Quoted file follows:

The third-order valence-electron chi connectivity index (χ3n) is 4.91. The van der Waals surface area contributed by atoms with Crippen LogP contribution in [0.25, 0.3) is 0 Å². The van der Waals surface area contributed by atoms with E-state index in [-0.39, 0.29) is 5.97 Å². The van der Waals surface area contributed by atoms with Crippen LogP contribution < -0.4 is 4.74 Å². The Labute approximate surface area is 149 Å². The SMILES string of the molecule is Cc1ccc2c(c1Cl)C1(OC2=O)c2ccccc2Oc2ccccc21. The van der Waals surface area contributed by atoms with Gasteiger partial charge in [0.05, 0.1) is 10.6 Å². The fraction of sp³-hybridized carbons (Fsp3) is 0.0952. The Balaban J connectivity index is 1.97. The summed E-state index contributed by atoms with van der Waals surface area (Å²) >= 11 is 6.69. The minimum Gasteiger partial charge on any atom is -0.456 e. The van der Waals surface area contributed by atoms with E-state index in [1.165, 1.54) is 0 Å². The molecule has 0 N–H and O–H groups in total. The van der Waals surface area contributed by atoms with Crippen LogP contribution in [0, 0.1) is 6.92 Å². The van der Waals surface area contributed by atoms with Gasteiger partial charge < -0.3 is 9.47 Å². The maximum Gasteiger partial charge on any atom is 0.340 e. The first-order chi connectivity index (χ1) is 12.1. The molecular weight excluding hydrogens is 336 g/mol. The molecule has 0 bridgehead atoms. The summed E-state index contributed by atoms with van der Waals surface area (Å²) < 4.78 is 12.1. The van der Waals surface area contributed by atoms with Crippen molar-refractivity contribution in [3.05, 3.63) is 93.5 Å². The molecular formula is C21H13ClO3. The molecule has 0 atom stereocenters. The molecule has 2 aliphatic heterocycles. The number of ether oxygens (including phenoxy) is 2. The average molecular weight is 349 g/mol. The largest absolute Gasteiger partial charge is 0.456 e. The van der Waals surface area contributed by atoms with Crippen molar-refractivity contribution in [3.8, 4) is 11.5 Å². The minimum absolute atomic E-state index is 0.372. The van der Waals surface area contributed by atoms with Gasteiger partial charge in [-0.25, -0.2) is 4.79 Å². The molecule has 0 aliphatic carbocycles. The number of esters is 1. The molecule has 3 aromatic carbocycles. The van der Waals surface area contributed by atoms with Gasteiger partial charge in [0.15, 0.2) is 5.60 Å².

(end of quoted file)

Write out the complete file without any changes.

The third-order valence-electron chi connectivity index (χ3n) is 4.91. The van der Waals surface area contributed by atoms with Crippen LogP contribution in [0.25, 0.3) is 0 Å². The van der Waals surface area contributed by atoms with E-state index in [-0.39, 0.29) is 5.97 Å². The van der Waals surface area contributed by atoms with Crippen LogP contribution < -0.4 is 4.74 Å². The Labute approximate surface area is 149 Å². The SMILES string of the molecule is Cc1ccc2c(c1Cl)C1(OC2=O)c2ccccc2Oc2ccccc21. The van der Waals surface area contributed by atoms with Gasteiger partial charge in [0.05, 0.1) is 10.6 Å². The fraction of sp³-hybridized carbons (Fsp3) is 0.0952. The Balaban J connectivity index is 1.97. The summed E-state index contributed by atoms with van der Waals surface area (Å²) >= 11 is 6.69. The minimum Gasteiger partial charge on any atom is -0.456 e. The van der Waals surface area contributed by atoms with E-state index in [1.165, 1.54) is 0 Å². The molecule has 0 N–H and O–H groups in total. The van der Waals surface area contributed by atoms with Crippen LogP contribution in [0, 0.1) is 6.92 Å². The van der Waals surface area contributed by atoms with Gasteiger partial charge < -0.3 is 9.47 Å². The maximum Gasteiger partial charge on any atom is 0.340 e. The first-order chi connectivity index (χ1) is 12.1. The molecular weight excluding hydrogens is 336 g/mol. The molecule has 0 bridgehead atoms. The summed E-state index contributed by atoms with van der Waals surface area (Å²) < 4.78 is 12.1. The van der Waals surface area contributed by atoms with Crippen molar-refractivity contribution in [3.05, 3.63) is 93.5 Å². The molecular formula is C21H13ClO3. The molecule has 0 atom stereocenters. The molecule has 2 aliphatic heterocycles. The number of ether oxygens (including phenoxy) is 2. The average molecular weight is 349 g/mol. The largest absolute Gasteiger partial charge is 0.456 e. The van der Waals surface area contributed by atoms with Crippen molar-refractivity contribution in [3.8, 4) is 11.5 Å². The minimum absolute atomic E-state index is 0.372. The van der Waals surface area contributed by atoms with Gasteiger partial charge in [-0.25, -0.2) is 4.79 Å². The molecule has 0 aliphatic carbocycles. The number of esters is 1. The molecule has 3 aromatic carbocycles. The van der Waals surface area contributed by atoms with Gasteiger partial charge in [0.15, 0.2) is 5.60 Å².